Monday, September 24, 2007

Hear Art Levine tell Thom Hartmann about union-busting -- and read more.

Here's a link to my talk with Thom Hartmann today on union-busting. Click on the player icon to play the interview of about 10 minutes. Then you can read an informative blog posting about the highlights of my article, and the article itself, on the AFL-CIO blog. The writer observes:

Polls show most Americans are unaware of the extent to which some employers will go to stop workers from exercising their freedom to form a union. But a chilling new article, by journalist Art Levine, exposes the dirty details of these often sinister actions.

In the October issue of In These Times, Levine gives us a blow-by-blow account of a seminar he attended in Las Vegas led by two attorneys from Jackson Lewis, one of the major law firms in the field of union-busting. Union-busting—the so-called “union avoidance” industry—is a multibillion-dollar industry involving more than 2,500 lawyers.

In “Unionbusting Confidential,” Levine exposes the techniques these lawyers teach their clients to keep unions out of their workplace. The first suggestion to employers: Act respectful of workers’ concerns to prevent union sympathies from growing. They even suggest writing out—but not adhering to—a mission statement that includes treating workers with dignity.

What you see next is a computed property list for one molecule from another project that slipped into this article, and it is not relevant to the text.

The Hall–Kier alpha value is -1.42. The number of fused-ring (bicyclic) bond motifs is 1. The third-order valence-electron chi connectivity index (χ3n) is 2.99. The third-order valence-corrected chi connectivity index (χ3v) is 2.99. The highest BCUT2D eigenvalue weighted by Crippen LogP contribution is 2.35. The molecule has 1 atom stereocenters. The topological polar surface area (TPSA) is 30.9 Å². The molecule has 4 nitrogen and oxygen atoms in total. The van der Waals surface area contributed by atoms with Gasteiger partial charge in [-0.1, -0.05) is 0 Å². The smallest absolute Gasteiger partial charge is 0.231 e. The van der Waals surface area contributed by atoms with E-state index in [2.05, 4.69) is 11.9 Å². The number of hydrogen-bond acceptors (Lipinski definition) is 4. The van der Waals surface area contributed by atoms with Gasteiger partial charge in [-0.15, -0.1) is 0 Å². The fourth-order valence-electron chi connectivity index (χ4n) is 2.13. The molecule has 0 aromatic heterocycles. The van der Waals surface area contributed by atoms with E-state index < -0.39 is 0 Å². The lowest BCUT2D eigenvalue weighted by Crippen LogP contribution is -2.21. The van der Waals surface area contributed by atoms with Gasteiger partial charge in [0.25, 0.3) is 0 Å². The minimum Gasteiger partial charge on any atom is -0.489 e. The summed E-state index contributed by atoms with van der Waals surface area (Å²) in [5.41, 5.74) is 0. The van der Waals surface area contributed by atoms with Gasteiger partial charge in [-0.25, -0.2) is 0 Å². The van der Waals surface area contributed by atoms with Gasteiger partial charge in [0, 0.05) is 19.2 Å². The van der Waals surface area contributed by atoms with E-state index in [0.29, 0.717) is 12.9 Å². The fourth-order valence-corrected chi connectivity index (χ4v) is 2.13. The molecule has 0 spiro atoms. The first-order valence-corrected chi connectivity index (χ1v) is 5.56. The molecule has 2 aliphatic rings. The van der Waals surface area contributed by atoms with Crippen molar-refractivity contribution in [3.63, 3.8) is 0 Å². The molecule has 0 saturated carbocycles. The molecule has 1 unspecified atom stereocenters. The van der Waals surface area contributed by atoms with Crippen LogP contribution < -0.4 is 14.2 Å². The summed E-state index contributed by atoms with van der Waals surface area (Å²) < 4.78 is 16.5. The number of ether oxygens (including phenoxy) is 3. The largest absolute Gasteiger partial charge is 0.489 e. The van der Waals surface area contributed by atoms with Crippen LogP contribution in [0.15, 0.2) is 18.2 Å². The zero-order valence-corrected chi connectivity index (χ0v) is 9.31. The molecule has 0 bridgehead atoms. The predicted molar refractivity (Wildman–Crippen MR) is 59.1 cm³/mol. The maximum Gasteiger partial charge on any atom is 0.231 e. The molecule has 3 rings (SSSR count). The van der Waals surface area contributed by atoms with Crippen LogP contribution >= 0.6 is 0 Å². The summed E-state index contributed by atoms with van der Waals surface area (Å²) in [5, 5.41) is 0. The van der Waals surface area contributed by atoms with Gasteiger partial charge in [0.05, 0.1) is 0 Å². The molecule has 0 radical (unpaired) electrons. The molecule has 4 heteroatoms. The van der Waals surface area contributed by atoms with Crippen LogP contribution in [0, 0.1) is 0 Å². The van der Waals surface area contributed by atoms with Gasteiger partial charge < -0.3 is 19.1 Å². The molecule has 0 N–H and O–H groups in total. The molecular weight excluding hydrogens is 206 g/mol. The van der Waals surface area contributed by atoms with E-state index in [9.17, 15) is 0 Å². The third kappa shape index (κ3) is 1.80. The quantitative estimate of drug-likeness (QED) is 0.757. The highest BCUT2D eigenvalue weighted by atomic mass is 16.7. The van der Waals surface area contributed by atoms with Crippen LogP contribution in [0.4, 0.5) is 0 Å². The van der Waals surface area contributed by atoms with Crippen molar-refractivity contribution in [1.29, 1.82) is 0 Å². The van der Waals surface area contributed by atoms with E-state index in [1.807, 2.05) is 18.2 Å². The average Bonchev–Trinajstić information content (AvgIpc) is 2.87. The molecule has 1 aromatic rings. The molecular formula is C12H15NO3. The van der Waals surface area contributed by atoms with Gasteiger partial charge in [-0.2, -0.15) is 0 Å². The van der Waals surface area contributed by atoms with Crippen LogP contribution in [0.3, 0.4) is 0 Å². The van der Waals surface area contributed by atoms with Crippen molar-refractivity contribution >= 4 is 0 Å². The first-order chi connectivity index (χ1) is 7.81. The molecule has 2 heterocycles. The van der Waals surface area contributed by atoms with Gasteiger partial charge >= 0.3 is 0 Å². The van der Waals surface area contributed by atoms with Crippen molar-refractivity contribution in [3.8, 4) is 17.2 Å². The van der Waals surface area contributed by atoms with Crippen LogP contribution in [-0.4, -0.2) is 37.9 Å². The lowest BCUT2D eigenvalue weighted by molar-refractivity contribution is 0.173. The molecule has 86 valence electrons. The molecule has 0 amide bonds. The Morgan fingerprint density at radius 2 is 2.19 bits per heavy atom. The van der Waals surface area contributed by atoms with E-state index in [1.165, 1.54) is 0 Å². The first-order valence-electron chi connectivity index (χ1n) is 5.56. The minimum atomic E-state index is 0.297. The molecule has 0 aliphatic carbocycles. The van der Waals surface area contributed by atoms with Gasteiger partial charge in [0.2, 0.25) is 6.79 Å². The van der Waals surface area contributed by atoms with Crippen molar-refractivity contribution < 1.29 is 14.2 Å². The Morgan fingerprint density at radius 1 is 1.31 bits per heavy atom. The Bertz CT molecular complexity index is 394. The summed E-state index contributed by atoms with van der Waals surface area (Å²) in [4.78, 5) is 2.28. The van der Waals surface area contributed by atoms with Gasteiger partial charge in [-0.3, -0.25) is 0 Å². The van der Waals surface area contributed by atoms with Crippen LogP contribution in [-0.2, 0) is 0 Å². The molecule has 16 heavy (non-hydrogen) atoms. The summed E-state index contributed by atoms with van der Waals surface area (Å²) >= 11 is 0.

The lawyers then give seminar participants a litany of tricks to derail the efforts of their workers to do what the law says they have a right to do: join together to form a union and bargain for a better life. The Jackson Lewis lawyers encourage the employers to be proactive, to take a leading role in denying their workers their freedom to form a union.

Here are just a few of the comments of what the lawyers told Levine and the other seminar participants:

If a supervisor sympathizes with the workers who want to form a union, one of the lawyers jerks his tie upward against his neck to suggest a hanging.

Tell employees stories about other workers in a union going on strike and losing their jobs to replacements because “It’s lawful. What happens if this statement is a lie? They didn’t have another strike, there were no replacements? It’s still lawful: The labor board doesn’t really care if people are lying.”

Firing workers for seeking to form a union is illegal under current labor law, so Jackson-Lewis encourages employers to make sure they fire union supporters for other reasons.

Levine also shows that these actions have human consequences. They hurt families and communities. He cites the story of Bill Lawhorn, who was fired the day after he and his fellow workers narrowly lost an election to join a union and bargain for better wages and working conditions. Five years later he is still without a steady job.

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